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The episcopal heraldic achievement or bishop’s coat of arms is composed of a shield with its charges (symbols), a motto scroll and the external ornamentation. The shield, the central and most important feature of any heraldic device, is described (blazoned) in archaic 12th century terms. This description is presented as if given by the bearer with the shield being worn on the arm. Thus, where it applies, the terms dexter and sinister are reversed as the device is viewed from the front.

By heraldic tradition, the arms of the bishop are joined or impaled with the arms of his jurisdiction. In this case, these are the arms of the Diocese of Sioux City, seen in the dexter impalement or left side of the shield.

These arms are composed of a gold (yellow) field which display three red snakes. Each snake has its tail in its mouth, encircling a red cross with each arm ending in what looks like a lily. These snakes form the arms of the diocese because the Sioux, which means “little snakes,” was applied to the Dakota, Lakota and Nakota nations by the Chippewa tribe to distinguish them from the Iroquois, the “big snakes.” Each of the snakes is arranged in a circle, an ancient Native American symbol for eternity, acknowledging that all aspects of life are part of the one “Circle of Life.” The snakes encircle a cross, the symbol of the Christian Faith. By the joint use of these symbols we are reminded of the words of St. Augustine: “To prefigure Christ’s Cross, Moses, by the merciful command of God, raised aloft upon a pole the image of a serpent in the desert, that the likeness of sinful flesh, which must be crucified in Christ, might be prefigured.”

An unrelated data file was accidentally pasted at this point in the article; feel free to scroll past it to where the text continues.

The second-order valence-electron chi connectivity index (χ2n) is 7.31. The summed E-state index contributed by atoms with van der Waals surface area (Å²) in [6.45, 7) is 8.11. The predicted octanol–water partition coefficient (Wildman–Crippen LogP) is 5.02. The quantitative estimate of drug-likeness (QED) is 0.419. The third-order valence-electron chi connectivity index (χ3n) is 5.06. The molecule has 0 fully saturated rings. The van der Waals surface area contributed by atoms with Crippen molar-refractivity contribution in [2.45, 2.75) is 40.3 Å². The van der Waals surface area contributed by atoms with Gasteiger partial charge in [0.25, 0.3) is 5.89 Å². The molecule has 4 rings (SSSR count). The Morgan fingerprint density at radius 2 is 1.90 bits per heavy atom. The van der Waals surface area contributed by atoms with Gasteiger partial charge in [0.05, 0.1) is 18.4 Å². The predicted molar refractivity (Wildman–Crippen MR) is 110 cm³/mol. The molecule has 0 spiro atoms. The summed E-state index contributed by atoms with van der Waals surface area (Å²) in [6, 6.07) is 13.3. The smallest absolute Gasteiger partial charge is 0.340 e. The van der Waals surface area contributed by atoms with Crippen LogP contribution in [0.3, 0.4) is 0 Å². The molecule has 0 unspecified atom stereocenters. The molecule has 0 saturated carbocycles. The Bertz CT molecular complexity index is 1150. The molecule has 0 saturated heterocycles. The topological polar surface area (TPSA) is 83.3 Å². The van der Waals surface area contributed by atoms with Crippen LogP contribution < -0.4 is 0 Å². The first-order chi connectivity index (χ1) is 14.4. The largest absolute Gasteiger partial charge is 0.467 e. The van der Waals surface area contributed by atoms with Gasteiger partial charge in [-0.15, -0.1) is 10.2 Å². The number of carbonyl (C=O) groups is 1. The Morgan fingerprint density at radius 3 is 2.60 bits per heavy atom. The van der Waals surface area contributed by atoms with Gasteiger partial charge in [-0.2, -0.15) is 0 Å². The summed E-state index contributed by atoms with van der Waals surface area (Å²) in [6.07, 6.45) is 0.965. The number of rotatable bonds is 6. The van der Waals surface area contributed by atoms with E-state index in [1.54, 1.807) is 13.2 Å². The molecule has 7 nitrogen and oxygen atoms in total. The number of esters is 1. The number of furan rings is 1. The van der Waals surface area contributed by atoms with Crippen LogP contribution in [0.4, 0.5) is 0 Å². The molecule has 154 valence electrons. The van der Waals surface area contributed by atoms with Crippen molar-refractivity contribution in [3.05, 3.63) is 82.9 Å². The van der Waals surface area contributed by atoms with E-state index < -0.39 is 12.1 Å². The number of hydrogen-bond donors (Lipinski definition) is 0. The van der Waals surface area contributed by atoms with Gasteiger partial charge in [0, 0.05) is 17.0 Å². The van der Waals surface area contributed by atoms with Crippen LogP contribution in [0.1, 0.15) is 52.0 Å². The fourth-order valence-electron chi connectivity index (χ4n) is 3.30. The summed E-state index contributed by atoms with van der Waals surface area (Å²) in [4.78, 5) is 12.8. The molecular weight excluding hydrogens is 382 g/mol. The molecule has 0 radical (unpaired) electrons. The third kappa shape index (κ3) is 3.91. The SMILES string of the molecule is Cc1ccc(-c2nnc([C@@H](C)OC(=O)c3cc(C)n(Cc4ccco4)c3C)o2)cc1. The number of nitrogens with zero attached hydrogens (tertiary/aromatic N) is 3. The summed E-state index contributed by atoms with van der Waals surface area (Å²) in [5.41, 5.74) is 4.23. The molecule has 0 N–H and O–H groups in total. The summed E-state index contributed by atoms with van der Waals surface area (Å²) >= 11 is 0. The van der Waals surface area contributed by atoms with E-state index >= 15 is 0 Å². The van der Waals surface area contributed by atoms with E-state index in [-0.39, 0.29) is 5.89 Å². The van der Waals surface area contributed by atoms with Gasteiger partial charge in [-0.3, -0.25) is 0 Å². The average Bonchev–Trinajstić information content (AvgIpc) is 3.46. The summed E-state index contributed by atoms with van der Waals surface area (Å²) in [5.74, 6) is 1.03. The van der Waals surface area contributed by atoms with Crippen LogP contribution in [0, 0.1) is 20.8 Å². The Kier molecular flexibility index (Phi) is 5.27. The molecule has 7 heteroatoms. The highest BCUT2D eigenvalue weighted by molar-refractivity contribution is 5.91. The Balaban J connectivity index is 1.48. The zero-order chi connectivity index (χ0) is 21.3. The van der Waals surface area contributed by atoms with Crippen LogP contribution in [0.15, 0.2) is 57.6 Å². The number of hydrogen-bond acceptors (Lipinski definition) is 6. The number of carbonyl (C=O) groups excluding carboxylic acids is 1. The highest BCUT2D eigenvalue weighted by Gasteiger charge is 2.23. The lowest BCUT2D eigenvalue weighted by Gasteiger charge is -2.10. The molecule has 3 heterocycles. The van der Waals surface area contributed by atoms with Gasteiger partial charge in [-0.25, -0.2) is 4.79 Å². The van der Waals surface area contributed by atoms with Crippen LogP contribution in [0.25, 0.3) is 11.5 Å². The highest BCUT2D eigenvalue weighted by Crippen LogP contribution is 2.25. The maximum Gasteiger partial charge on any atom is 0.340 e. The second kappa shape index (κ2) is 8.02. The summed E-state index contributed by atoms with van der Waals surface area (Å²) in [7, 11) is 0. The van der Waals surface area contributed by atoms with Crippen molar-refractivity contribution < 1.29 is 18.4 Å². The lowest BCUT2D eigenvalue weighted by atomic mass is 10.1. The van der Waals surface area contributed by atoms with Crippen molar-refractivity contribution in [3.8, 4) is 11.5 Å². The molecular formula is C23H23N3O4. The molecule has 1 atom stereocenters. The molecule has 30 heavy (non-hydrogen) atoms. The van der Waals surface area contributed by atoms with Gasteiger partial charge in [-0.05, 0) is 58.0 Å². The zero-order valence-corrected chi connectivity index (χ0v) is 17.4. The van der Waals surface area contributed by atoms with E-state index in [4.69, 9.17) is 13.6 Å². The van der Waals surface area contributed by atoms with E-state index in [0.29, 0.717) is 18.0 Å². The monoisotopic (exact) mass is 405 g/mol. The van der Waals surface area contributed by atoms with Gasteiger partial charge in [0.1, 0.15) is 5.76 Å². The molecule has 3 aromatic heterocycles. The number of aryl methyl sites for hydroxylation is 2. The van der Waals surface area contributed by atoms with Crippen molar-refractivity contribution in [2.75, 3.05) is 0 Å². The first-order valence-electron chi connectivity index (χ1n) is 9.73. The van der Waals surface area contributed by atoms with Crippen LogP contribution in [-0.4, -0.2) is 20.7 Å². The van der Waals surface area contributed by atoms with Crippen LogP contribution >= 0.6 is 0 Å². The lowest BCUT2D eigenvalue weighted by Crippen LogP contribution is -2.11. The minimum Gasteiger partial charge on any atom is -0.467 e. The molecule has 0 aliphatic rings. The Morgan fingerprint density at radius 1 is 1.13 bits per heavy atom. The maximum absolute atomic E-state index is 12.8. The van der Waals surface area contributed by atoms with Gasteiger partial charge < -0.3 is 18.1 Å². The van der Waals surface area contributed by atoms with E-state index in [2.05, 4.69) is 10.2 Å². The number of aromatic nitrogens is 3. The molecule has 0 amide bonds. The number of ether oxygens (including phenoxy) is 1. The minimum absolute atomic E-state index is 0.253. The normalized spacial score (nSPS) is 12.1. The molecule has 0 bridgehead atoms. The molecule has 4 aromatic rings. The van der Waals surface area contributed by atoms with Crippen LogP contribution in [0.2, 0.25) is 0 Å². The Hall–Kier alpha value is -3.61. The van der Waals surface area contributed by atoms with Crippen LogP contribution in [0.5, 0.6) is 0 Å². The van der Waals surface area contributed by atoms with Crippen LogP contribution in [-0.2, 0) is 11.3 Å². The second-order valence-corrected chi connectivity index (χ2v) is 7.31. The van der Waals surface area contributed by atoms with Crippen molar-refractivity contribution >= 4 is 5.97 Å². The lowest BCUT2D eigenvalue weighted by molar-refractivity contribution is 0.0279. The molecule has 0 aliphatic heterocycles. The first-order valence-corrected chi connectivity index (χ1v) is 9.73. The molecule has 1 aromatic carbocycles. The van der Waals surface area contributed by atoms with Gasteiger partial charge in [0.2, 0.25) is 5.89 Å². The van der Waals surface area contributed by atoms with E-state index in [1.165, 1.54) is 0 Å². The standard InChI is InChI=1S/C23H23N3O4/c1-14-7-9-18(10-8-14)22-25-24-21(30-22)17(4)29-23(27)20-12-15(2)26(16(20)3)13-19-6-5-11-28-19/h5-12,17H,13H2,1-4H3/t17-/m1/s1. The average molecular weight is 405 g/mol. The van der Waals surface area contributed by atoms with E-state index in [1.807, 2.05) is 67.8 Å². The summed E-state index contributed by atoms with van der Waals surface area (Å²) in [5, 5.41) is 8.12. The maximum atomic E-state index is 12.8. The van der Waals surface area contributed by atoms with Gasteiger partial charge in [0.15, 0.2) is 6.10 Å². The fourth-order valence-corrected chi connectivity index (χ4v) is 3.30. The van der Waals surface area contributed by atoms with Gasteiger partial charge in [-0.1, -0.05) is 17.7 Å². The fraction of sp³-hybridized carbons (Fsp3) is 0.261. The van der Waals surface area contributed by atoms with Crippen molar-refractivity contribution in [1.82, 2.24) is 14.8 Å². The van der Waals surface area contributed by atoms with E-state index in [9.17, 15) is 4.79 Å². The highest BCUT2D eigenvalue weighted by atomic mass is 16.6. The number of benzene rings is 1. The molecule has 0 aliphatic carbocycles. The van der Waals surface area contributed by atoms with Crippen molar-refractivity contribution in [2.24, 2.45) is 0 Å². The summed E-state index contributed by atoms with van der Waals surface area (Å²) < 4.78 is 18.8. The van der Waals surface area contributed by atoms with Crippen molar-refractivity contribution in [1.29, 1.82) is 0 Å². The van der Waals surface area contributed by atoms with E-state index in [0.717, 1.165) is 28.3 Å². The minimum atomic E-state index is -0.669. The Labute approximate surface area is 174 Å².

The upper third of the diocesan arms, known as a “chief,” is red and has placed on it three gold crowns to signify the Magi. These three men from the East had the identity of Christ manifested to them and are celebrated on the Feast of the Epiphany each year. By the use of these crowns, the three kings are acknowledged as the patrons of Sioux City’s Cathedral of the Epiphany.

For his personal arms, His Excellency, Bishop Nickless employs a design that represents his heritage and ministry in Christ’s holy Priesthood.